Originally written by Amy Simpson on December 2, 2014 

“I met your mom on Sunday. My best friend’s mom smiled as she dried her hands on a kitchen towel.

“I’ve seen her in church, but I had no idea she was your mom. She always sits so quietly, with her hands folded in her lap. She seems very nice.”

I smiled politely in response, and she went back to her work in the kitchen. It took me only a couple of seconds to push back the wave of pain and panic that always hovered at the edge of my life and threatened to wash over me at moments like these. I was in the habit of keeping those feelings at bay.

Even though my best friend and I went to the same church, there was a reason I had never introduced our mothers. There was a reason I didn’t host get-togethers at my house, invite my parents to school events, or rely on my mom for the kind of support teenage girls need. I was ashamed and terribly afraid of the stigma.

My friend’s mom was right: My mom was, and is, very nice. She also has a serious illness that filled those teenage years with confusion, fear, and grief. Her schizophrenia lived with our family for years, before I was even born, like a quiet but unwanted houseguest. When I was 14, that guest suddenly staged a coup, and before we knew what had happened, we were living in schizophrenia’s house.

Mom was hospitalized multiple times through my high school years, and the decades since have brought a string of run-ins with the harsh effects of her disease: difficult and broken relationships, paranoia, public embarrassment, religious confusion, occult activities, homelessness, danger, arrest, conviction, and prison time.

Periods of stability and hope followed by another slow—or sometimes sudden—loss of the person we know and love. Battles with the shame and stigma that kept us quiet and isolated from each other for decades. Battles for the life and well-being of a woman we cherish, who still has a purpose and a place in this world.

I’m no longer ashamed of my mother’s illness and my family’s experience. I’m proud that we’ve come this far, amazed by God’s grace. And I’m astounded so many people are living right in the middle of stories very much like ours.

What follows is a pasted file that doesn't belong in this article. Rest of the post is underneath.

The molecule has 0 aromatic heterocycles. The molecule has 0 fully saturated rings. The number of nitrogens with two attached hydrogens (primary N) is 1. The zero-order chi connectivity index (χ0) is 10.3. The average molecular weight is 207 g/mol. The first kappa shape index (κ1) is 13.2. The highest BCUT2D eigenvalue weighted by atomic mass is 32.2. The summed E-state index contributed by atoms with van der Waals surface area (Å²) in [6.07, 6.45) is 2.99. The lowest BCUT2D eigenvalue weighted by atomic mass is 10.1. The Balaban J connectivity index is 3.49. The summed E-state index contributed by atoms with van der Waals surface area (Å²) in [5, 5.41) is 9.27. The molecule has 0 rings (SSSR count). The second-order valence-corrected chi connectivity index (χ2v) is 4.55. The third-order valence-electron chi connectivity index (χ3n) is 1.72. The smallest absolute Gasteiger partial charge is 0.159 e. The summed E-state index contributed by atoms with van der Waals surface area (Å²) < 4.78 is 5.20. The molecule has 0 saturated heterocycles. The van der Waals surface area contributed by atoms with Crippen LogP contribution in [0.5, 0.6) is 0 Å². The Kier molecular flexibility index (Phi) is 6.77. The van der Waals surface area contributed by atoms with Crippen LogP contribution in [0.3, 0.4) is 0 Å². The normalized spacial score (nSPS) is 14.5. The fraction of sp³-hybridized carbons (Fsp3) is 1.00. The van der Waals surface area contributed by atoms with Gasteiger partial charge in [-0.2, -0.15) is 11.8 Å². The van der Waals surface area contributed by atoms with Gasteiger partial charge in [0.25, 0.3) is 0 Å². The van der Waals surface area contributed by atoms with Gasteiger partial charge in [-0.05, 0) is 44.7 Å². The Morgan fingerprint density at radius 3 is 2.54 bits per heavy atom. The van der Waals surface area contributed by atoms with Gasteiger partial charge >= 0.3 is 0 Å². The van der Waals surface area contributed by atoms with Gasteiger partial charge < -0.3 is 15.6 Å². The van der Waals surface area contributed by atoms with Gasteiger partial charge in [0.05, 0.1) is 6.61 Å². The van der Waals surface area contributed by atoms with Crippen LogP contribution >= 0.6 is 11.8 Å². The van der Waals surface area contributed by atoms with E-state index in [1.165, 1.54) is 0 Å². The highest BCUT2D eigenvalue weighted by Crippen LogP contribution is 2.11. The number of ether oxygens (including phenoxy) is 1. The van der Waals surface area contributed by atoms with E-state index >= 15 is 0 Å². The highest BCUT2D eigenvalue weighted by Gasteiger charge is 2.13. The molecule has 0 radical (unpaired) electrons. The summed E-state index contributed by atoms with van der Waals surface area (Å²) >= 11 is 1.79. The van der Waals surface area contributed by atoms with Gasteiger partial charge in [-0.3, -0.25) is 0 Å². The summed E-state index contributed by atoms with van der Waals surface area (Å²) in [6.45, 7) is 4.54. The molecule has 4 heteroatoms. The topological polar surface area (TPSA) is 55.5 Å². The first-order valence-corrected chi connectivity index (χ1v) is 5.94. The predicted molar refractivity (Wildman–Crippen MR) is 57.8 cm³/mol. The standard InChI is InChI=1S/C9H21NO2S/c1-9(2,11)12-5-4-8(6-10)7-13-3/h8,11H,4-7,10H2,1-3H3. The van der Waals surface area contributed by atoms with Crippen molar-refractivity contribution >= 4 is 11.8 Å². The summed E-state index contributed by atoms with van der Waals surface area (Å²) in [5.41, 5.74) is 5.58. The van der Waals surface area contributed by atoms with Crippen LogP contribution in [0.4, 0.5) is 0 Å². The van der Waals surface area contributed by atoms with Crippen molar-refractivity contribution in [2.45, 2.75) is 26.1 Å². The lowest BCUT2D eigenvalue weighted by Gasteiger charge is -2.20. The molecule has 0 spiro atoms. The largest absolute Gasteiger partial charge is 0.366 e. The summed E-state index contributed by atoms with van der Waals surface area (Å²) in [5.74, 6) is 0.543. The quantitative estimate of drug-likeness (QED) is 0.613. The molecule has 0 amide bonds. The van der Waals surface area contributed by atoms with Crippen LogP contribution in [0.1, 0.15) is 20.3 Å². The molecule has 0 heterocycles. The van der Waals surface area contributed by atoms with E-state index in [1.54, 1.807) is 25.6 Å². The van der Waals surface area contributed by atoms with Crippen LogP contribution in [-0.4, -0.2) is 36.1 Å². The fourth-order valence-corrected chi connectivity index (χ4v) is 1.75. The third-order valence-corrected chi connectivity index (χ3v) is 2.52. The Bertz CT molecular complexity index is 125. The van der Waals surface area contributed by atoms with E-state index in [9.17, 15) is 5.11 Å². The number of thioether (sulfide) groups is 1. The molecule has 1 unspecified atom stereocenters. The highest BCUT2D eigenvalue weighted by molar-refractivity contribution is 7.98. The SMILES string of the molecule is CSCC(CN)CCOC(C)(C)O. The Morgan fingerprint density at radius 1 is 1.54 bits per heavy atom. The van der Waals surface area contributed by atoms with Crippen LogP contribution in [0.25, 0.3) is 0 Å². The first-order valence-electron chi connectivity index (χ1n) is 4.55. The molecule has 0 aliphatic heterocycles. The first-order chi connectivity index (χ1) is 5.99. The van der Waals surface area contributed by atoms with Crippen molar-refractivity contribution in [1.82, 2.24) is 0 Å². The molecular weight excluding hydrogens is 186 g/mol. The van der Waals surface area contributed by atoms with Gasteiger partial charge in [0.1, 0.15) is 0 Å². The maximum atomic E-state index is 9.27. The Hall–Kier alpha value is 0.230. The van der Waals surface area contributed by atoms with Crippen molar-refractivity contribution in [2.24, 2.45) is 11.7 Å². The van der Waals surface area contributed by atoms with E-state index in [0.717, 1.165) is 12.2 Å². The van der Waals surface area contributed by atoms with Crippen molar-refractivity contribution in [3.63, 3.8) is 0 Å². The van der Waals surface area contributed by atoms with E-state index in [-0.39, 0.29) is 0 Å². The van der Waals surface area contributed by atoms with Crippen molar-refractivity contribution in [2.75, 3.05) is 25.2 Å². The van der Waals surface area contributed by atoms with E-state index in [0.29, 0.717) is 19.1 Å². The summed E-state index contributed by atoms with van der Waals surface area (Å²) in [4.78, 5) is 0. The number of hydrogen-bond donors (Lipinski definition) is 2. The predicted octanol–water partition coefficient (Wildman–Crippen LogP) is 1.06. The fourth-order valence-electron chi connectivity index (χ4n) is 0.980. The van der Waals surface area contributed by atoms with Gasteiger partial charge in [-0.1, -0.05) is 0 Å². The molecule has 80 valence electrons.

Ironically, when I was a teenager, I thought we were pretty much alone. I didn’t fully understand what was happening in my family, and I had never heard anyone else talk about similar experiences.

This is part of what kept me and the rest of my family silent, hiding behind the same smiles everyone else was wearing. We had no idea our own silence made us complicit in our sense of isolation. Because others were silent too, we had no idea how many families were like ours.

Understand the crisis

When the subject of mental illness comes up, many people think first of the most serious, disruptive disorders like schizophrenia, bipolar disorder, obsessive-compulsive disorder, post-traumatic stress disorder, and major depression. These are the types of illness that tend to be featured (usually inaccurately) in popular media, linked (again, inaccurately) with violence on the evening news, and associated with suicide.

But most people with mental illness do not die by suicide, hear hallucinatory voices, or commit acts of violence. Mental illness is a broad term for a variety of disorders in different categories, affecting thinking, feeling, behavior, mood, social interaction, and self-expression. Mental illness is not a fringe experience best kept in the closet or under the rug.

Every year, 25 percent of the U.S. adult population suffers from a diagnosable mental illness. That’s about equal to the total percentage of people diagnosed with cancer each year, those living with heart disease, people infected with HIV and AIDS, and those afflicted with diabetes—combined!

That equates to around 50 million people in the United States. And that’s only in a given year. Because many mental illnesses (like depressive episodes) are short-term and not chronic, an even higher percentage of people are affected by a mental illness at some point in their lives.

The statistics are staggering, but they don’t tell the whole story. Every case of mental illness represents a family affected in some way by that disease. Mental illness causes financial burdens and hardships. A person with active symptoms may be unable to work.

Psychiatric medications, hospital stays, and residential care can be enormously expensive—when they’re available. Our mental health care system is badly broken and hard to navigate, and it can be difficult to access care. Furthermore, as with other forms of health care, the burden of managing care and treatment is on the person with the illness, who may not be able to manage the condition (and who may not even acknowledge or understand it).